On April 18th, the Office of Inspector General (OIG) issued updated guidance [PDF] describing the factors it will consider in determining whether to exercise its permissive authority to exclude individuals and entities from federal health care programs. The new guidance supplants the criteria the OIG identified in its last guidance on the topic in 1997 [PDF].

Overall, the new criteria reflect higher expectations by the OIG with respect to cooperation and compliance. The previous guidance described the existence of an effective compliance programs as a “key” factor in determining whether exclusion was appropriate. In contrast, the new guidance describes the existence of a compliance program as a “neutral” factor in evaluating whether exclusion is appropriate. The new guidance also encourages affirmative self-disclosure to avoid potential sanctions. This approach is consistent with other recent efforts to increase accountability for wrongdoing at both a corporate and an individual level, such as the Department of Justice’s so-called Yates memorandum [PDF], which sets forth high standards for determining that an entity has cooperated with a federal investigation.

Noting that the question of whether exclusion is appropriate often arises in the context of False Claims Act cases, the OIG states that it operates under a “rebuttable presumption” that some period of exclusion should apply to individuals and entities that have defrauded the government. A “rebuttable presumption” turns the tables and places a burden on the individual or entity to establish that exclusion is not appropriate. This concept did not appear in the prior exclusion guidance. The new guidance also contextualizes exclusion as part of a range of options that the OIG is to consider in determining which of its available remedies will best minimize future risk to federal health care programs. Under this “risk spectrum,” exclusion is appropriate for the highest risk cases, while full release from exclusion is appropriate for cases presenting the lowest risk of future program harm (primarily, those arising out of self-disclosures).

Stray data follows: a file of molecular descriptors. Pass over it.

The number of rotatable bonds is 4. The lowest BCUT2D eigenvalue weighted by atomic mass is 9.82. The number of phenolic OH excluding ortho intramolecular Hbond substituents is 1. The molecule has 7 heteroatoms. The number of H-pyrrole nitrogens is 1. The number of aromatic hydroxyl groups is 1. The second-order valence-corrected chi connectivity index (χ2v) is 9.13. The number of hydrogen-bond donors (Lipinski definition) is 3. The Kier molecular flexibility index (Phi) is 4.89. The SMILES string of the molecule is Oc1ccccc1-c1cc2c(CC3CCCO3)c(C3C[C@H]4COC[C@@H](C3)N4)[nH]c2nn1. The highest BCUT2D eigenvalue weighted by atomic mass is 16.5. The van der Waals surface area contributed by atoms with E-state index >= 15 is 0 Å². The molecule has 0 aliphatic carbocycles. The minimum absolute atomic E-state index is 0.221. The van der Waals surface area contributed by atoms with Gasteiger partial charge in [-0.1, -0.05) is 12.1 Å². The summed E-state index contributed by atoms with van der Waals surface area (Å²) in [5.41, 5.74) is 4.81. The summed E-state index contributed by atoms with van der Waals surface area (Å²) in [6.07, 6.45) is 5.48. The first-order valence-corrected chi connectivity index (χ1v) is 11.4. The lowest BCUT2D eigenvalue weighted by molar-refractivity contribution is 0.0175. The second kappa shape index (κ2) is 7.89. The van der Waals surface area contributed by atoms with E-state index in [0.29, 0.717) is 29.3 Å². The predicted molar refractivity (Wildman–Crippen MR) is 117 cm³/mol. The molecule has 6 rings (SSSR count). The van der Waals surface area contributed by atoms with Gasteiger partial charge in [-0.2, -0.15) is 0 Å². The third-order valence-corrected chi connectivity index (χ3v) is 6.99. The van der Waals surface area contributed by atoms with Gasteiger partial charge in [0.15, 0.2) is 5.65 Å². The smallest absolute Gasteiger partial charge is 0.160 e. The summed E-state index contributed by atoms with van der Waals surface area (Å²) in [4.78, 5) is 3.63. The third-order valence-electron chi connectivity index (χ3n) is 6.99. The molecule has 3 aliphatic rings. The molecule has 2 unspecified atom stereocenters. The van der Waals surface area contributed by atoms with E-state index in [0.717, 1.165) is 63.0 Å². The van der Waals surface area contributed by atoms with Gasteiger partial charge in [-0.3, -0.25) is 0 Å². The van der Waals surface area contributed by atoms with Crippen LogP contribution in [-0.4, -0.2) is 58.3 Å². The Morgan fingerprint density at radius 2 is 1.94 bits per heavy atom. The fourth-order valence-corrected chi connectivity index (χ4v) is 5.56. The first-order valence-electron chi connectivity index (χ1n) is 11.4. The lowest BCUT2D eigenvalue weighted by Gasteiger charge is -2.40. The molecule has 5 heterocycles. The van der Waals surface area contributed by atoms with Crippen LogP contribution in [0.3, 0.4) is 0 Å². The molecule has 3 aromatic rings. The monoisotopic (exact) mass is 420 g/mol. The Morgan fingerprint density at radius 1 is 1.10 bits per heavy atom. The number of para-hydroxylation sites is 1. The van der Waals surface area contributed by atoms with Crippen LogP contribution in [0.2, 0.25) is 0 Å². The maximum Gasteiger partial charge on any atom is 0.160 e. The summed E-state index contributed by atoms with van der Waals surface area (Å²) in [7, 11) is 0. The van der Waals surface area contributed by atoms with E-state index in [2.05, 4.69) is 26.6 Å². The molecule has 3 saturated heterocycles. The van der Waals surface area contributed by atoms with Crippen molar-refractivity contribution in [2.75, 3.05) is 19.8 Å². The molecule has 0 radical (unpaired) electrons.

In determining where on the risk spectrum a provider falls, the OIG will consider several factors:

  1. the nature and circumstances of the conduct, including the degree of loss and any adverse impact on individuals;
  2. conduct during the investigation;
  3. significant ameliorative efforts; and
  4. compliance history.

Certain factors, if present, indicate higher risk, such as the involvement of entity leaders in a fraudulent scheme, a pattern of fraudulent conduct over an extended period of time, and failure to respond promptly to subpoenas. Other factors indicate lower risk, such as the initiation of internal investigations prior to becoming aware of the government investigation, and cooperation with the government that leads to sanctions against another individual or entity. Timely subpoena response and the presence of a compliance program are now merely “neutral” factors.

In addition to exclusion, the guidance states that the OIG will consider heightened scrutiny of providers (such as unilateral post-settlement audits and investigations) where exclusion is not deemed appropriate but the risk of future fraud is deemed to be on the high end of the spectrum. Integrity obligations (e.g., corporate integrity agreements) may be appropriate where risk is present but exclusion is deemed to be unnecessary. The OIG states that it will consider a full release of exclusion without integrity obligations only where i) the conduct at issue was self-disclosed, or ii) substantial integrity obligations apply through either the Department of Justice or a state.

Overall, the new guidance is consistent with overarching trends encouraging increased self-disclosure of overpayments and fraud, higher expectations for rigorous internal self-monitoring, and heightened expectations for cooperation with the government during investigations. The new guidance also reflects a shift (in the form of a rebuttable presumption) toward placing the burden on providers to establish that their conduct does not merit permissive exclusion.